Al-Qaeda Chiefs Are Seen to Regain Power

[New York Times] Mark Mazzetti and David Rohde - Senior leaders of al-Qaeda operating from Pakistan have re-established significant control over their worldwide terror network and over the past year have set up training camps near the Afghan border, according to American intelligence and counterterrorism officials. American officials said there was mounting evidence that Osama bin Laden and his deputy, Ayman al-Zawahri, had been steadily building an operations hub in the mountainous Pakistani tribal area of North Waziristan. The U.S. has identified several new Qaeda compounds including one that might be training operatives for strikes against targets beyond Afghanistan. The concern about a resurgent al-Qaeda has been the subject of intensive discussion at high levels of the Bush administration and has reignited debate about how to address Pakistan's role as a haven for militants without undermining the government of Pakistani President Gen. Pervez Musharraf. Analysts said North Waziristan became a hub of militant activity last year, after President Musharraf negotiated a treaty with tribal leaders in the area and pulled back Pakistani troops. Officials in Washington and Islamabad conceded that the agreement had been a failure.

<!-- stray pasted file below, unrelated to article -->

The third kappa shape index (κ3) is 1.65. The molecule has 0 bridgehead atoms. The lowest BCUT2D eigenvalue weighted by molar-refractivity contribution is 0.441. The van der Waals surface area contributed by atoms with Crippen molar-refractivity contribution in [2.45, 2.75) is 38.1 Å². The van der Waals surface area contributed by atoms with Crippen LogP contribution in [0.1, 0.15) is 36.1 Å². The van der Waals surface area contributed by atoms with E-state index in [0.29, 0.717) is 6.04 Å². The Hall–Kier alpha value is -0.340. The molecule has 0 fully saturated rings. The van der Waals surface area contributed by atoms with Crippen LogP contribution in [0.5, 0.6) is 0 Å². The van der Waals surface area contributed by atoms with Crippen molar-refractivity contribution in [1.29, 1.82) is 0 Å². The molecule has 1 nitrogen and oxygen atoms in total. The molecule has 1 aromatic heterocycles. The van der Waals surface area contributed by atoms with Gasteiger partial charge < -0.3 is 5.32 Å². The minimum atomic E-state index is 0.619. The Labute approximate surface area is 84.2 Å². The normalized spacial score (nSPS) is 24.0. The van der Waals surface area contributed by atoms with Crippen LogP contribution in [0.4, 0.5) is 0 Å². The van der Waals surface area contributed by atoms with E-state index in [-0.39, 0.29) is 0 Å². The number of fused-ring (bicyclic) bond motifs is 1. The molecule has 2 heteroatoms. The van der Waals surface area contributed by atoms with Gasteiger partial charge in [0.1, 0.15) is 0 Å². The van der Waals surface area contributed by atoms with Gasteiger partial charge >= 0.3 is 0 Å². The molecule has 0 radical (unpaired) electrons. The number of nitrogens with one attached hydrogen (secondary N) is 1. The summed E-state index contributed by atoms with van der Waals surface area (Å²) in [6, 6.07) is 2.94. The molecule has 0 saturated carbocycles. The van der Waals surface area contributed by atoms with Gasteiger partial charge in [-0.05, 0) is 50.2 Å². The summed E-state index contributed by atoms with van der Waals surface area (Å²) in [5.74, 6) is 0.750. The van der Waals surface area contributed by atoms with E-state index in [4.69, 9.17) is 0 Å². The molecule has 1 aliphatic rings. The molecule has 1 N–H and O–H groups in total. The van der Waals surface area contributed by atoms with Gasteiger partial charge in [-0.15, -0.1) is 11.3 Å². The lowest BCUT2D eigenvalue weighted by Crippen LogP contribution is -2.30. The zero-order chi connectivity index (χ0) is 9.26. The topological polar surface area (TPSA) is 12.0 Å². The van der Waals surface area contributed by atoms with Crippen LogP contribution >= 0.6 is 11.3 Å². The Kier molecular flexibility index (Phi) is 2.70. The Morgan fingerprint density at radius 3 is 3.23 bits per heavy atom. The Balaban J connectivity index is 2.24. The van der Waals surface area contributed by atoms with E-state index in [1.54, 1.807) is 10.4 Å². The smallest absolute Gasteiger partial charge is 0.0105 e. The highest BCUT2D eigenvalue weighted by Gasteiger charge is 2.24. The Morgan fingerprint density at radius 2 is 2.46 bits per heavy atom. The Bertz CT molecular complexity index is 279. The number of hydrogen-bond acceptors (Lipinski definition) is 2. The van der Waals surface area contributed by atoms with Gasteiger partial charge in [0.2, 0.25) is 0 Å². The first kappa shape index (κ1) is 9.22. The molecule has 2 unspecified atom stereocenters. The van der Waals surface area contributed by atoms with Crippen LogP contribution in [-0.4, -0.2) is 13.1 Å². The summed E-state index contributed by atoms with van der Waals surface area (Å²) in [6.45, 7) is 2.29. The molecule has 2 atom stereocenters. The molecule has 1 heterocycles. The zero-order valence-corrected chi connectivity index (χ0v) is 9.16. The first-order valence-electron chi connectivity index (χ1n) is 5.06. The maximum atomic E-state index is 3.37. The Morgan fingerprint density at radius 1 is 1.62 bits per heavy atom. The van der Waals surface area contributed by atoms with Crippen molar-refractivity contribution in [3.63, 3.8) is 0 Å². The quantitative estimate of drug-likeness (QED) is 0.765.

2007-02-19 01:00:00

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